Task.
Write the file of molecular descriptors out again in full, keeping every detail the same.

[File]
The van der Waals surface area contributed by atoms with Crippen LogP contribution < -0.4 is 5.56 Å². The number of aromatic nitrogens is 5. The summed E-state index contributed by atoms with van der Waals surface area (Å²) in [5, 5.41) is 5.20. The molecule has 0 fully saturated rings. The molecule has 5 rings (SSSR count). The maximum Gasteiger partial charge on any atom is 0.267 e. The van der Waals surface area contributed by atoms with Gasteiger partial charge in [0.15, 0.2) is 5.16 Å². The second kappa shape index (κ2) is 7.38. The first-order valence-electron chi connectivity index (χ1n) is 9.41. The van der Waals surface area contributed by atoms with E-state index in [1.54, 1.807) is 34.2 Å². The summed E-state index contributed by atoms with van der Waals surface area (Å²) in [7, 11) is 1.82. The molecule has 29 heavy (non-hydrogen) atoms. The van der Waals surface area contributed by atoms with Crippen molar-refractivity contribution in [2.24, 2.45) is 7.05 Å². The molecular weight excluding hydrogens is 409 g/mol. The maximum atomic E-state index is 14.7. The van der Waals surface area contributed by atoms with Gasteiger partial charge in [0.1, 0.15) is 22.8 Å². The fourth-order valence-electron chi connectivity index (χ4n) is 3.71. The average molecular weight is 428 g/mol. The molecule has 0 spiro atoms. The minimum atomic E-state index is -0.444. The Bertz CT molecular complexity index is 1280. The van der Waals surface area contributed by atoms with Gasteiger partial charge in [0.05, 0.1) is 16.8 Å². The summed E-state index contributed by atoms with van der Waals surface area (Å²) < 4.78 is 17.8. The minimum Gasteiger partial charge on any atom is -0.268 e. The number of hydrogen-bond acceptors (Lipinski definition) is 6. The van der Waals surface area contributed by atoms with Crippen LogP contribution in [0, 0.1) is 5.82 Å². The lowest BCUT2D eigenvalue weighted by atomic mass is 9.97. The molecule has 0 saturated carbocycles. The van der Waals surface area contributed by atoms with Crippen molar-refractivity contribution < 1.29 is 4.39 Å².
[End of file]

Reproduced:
The van der Waals surface area contributed by atoms with Crippen LogP contribution < -0.4 is 5.56 Å². The number of aromatic nitrogens is 5. The summed E-state index contributed by atoms with van der Waals surface area (Å²) in [5, 5.41) is 5.20. The molecule has 0 fully saturated rings. The molecule has 5 rings (SSSR count). The maximum Gasteiger partial charge on any atom is 0.267 e. The van der Waals surface area contributed by atoms with Gasteiger partial charge in [0.15, 0.2) is 5.16 Å². The second kappa shape index (κ2) is 7.38. The first-order valence-electron chi connectivity index (χ1n) is 9.41. The van der Waals surface area contributed by atoms with E-state index in [1.54, 1.807) is 34.2 Å². The summed E-state index contributed by atoms with van der Waals surface area (Å²) in [7, 11) is 1.82. The molecule has 29 heavy (non-hydrogen) atoms. The van der Waals surface area contributed by atoms with Crippen molar-refractivity contribution in [2.24, 2.45) is 7.05 Å². The molecular weight excluding hydrogens is 409 g/mol. The maximum atomic E-state index is 14.7. The van der Waals surface area contributed by atoms with Gasteiger partial charge in [0.1, 0.15) is 22.8 Å². The fourth-order valence-electron chi connectivity index (χ4n) is 3.71. The average molecular weight is 428 g/mol. The molecule has 0 spiro atoms. The minimum atomic E-state index is -0.444. The Bertz CT molecular complexity index is 1280. The van der Waals surface area contributed by atoms with Gasteiger partial charge in [0.05, 0.1) is 16.8 Å². The summed E-state index contributed by atoms with van der Waals surface area (Å²) < 4.78 is 17.8. The minimum Gasteiger partial charge on any atom is -0.268 e. The number of hydrogen-bond acceptors (Lipinski definition) is 6. The van der Waals surface area contributed by atoms with Crippen LogP contribution in [0, 0.1) is 5.82 Å². The lowest BCUT2D eigenvalue weighted by atomic mass is 9.97. The molecule has 0 saturated carbocycles. The van der Waals surface area contributed by atoms with Crippen molar-refractivity contribution < 1.29 is 4.39 Å².